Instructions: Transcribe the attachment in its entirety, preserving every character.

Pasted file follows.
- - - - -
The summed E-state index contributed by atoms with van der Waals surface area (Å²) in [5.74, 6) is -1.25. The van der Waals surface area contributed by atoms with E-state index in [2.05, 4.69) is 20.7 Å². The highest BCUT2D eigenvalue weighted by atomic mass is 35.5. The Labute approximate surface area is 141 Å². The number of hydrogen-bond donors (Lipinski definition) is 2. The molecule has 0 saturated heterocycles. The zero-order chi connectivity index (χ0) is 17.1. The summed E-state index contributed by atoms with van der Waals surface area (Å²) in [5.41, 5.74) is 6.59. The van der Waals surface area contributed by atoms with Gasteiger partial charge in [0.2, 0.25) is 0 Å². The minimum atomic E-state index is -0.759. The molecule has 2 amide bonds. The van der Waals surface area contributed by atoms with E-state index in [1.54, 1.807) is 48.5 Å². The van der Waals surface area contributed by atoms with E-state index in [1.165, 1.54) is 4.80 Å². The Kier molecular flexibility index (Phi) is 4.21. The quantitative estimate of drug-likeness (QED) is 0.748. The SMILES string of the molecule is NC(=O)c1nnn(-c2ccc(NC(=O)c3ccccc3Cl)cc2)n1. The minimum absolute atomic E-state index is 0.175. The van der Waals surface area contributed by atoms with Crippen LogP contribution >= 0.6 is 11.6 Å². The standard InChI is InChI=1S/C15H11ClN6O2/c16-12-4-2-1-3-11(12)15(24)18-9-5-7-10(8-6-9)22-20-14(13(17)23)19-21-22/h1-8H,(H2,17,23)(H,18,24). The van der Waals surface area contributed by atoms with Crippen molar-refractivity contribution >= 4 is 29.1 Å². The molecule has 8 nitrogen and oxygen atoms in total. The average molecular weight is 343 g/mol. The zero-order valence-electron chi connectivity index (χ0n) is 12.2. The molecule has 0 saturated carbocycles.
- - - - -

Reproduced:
The summed E-state index contributed by atoms with van der Waals surface area (Å²) in [5.74, 6) is -1.25. The van der Waals surface area contributed by atoms with E-state index in [2.05, 4.69) is 20.7 Å². The highest BCUT2D eigenvalue weighted by atomic mass is 35.5. The Labute approximate surface area is 141 Å². The number of hydrogen-bond donors (Lipinski definition) is 2. The molecule has 0 saturated heterocycles. The zero-order chi connectivity index (χ0) is 17.1. The summed E-state index contributed by atoms with van der Waals surface area (Å²) in [5.41, 5.74) is 6.59. The van der Waals surface area contributed by atoms with Gasteiger partial charge in [0.2, 0.25) is 0 Å². The minimum atomic E-state index is -0.759. The molecule has 2 amide bonds. The van der Waals surface area contributed by atoms with E-state index in [1.54, 1.807) is 48.5 Å². The van der Waals surface area contributed by atoms with E-state index in [1.165, 1.54) is 4.80 Å². The Kier molecular flexibility index (Phi) is 4.21. The quantitative estimate of drug-likeness (QED) is 0.748. The SMILES string of the molecule is NC(=O)c1nnn(-c2ccc(NC(=O)c3ccccc3Cl)cc2)n1. The minimum absolute atomic E-state index is 0.175. The van der Waals surface area contributed by atoms with Crippen LogP contribution >= 0.6 is 11.6 Å². The standard InChI is InChI=1S/C15H11ClN6O2/c16-12-4-2-1-3-11(12)15(24)18-9-5-7-10(8-6-9)22-20-14(13(17)23)19-21-22/h1-8H,(H2,17,23)(H,18,24). The van der Waals surface area contributed by atoms with Crippen molar-refractivity contribution >= 4 is 29.1 Å². The molecule has 8 nitrogen and oxygen atoms in total. The average molecular weight is 343 g/mol. The zero-order valence-electron chi connectivity index (χ0n) is 12.2. The molecule has 0 saturated carbocycles.